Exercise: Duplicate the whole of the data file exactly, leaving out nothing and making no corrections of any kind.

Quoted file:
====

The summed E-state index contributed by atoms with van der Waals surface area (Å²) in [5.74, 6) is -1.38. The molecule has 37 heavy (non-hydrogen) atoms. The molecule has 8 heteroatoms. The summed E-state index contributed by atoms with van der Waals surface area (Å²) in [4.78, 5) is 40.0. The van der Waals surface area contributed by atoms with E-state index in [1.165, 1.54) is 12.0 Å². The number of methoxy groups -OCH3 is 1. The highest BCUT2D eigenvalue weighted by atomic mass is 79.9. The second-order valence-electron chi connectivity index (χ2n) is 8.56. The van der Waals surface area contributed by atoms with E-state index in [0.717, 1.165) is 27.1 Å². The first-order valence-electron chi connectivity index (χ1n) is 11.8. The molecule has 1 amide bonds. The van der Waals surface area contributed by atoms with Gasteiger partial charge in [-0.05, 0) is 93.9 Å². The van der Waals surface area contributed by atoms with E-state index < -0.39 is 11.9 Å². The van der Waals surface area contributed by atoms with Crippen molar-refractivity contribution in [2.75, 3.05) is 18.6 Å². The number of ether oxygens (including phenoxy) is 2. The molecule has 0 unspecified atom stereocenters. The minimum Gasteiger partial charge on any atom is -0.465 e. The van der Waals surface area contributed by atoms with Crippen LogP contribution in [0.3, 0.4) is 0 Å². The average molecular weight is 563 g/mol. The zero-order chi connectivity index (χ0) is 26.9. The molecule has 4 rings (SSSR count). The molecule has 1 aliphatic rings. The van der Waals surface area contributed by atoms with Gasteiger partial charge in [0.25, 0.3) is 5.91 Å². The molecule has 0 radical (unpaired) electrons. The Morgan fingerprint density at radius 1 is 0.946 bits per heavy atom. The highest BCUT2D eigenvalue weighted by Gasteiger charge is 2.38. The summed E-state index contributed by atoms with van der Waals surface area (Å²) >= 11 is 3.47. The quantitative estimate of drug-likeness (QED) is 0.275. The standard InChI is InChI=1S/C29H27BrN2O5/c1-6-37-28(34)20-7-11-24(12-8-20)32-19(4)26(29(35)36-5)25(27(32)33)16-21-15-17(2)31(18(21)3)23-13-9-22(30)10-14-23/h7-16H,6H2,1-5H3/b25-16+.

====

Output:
The summed E-state index contributed by atoms with van der Waals surface area (Å²) in [5.74, 6) is -1.38. The molecule has 37 heavy (non-hydrogen) atoms. The molecule has 8 heteroatoms. The summed E-state index contributed by atoms with van der Waals surface area (Å²) in [4.78, 5) is 40.0. The van der Waals surface area contributed by atoms with E-state index in [1.165, 1.54) is 12.0 Å². The number of methoxy groups -OCH3 is 1. The highest BCUT2D eigenvalue weighted by atomic mass is 79.9. The second-order valence-electron chi connectivity index (χ2n) is 8.56. The van der Waals surface area contributed by atoms with E-state index in [0.717, 1.165) is 27.1 Å². The first-order valence-electron chi connectivity index (χ1n) is 11.8. The molecule has 1 amide bonds. The van der Waals surface area contributed by atoms with Gasteiger partial charge in [-0.05, 0) is 93.9 Å². The van der Waals surface area contributed by atoms with E-state index < -0.39 is 11.9 Å². The van der Waals surface area contributed by atoms with Crippen molar-refractivity contribution in [2.75, 3.05) is 18.6 Å². The number of ether oxygens (including phenoxy) is 2. The molecule has 0 unspecified atom stereocenters. The minimum Gasteiger partial charge on any atom is -0.465 e. The van der Waals surface area contributed by atoms with Crippen LogP contribution in [0.3, 0.4) is 0 Å². The average molecular weight is 563 g/mol. The zero-order chi connectivity index (χ0) is 26.9. The molecule has 4 rings (SSSR count). The molecule has 1 aliphatic rings. The van der Waals surface area contributed by atoms with Gasteiger partial charge in [0.25, 0.3) is 5.91 Å². The molecule has 0 radical (unpaired) electrons. The Morgan fingerprint density at radius 1 is 0.946 bits per heavy atom. The highest BCUT2D eigenvalue weighted by Gasteiger charge is 2.38. The summed E-state index contributed by atoms with van der Waals surface area (Å²) >= 11 is 3.47. The quantitative estimate of drug-likeness (QED) is 0.275. The standard InChI is InChI=1S/C29H27BrN2O5/c1-6-37-28(34)20-7-11-24(12-8-20)32-19(4)26(29(35)36-5)25(27(32)33)16-21-15-17(2)31(18(21)3)23-13-9-22(30)10-14-23/h7-16H,6H2,1-5H3/b25-16+.